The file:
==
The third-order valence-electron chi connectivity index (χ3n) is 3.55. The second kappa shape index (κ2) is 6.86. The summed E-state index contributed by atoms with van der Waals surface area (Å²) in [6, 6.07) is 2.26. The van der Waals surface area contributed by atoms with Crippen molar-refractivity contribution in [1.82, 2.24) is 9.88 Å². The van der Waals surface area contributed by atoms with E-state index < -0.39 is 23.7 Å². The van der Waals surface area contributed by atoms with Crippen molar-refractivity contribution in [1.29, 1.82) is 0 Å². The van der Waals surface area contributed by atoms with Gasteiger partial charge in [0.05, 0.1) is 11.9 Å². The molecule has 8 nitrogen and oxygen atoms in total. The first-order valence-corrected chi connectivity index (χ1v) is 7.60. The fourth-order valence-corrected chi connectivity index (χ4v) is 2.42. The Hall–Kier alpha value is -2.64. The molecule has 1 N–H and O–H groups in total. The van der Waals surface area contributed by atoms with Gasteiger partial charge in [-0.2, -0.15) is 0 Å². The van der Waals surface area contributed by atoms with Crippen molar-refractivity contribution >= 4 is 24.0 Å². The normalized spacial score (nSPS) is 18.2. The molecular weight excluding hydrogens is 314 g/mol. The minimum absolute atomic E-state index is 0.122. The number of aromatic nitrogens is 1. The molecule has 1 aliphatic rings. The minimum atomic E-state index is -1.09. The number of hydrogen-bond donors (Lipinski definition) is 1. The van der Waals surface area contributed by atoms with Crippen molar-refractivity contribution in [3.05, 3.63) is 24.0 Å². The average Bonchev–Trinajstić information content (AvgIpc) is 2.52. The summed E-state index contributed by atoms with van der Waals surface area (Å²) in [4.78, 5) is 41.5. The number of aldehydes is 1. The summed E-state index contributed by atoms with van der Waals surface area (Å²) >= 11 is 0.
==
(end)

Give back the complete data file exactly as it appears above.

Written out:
The third-order valence-electron chi connectivity index (χ3n) is 3.55. The second kappa shape index (κ2) is 6.86. The summed E-state index contributed by atoms with van der Waals surface area (Å²) in [6, 6.07) is 2.26. The van der Waals surface area contributed by atoms with Crippen molar-refractivity contribution in [1.82, 2.24) is 9.88 Å². The van der Waals surface area contributed by atoms with E-state index < -0.39 is 23.7 Å². The van der Waals surface area contributed by atoms with Crippen molar-refractivity contribution in [1.29, 1.82) is 0 Å². The van der Waals surface area contributed by atoms with Gasteiger partial charge in [0.05, 0.1) is 11.9 Å². The molecule has 8 nitrogen and oxygen atoms in total. The first-order valence-corrected chi connectivity index (χ1v) is 7.60. The fourth-order valence-corrected chi connectivity index (χ4v) is 2.42. The Hall–Kier alpha value is -2.64. The molecule has 1 N–H and O–H groups in total. The van der Waals surface area contributed by atoms with Gasteiger partial charge in [-0.2, -0.15) is 0 Å². The van der Waals surface area contributed by atoms with Crippen molar-refractivity contribution >= 4 is 24.0 Å². The normalized spacial score (nSPS) is 18.2. The molecular weight excluding hydrogens is 314 g/mol. The minimum absolute atomic E-state index is 0.122. The number of aromatic nitrogens is 1. The molecule has 1 aliphatic rings. The minimum atomic E-state index is -1.09. The number of hydrogen-bond donors (Lipinski definition) is 1. The van der Waals surface area contributed by atoms with Crippen molar-refractivity contribution in [3.05, 3.63) is 24.0 Å². The average Bonchev–Trinajstić information content (AvgIpc) is 2.52. The summed E-state index contributed by atoms with van der Waals surface area (Å²) in [4.78, 5) is 41.5. The number of aldehydes is 1. The summed E-state index contributed by atoms with van der Waals surface area (Å²) >= 11 is 0.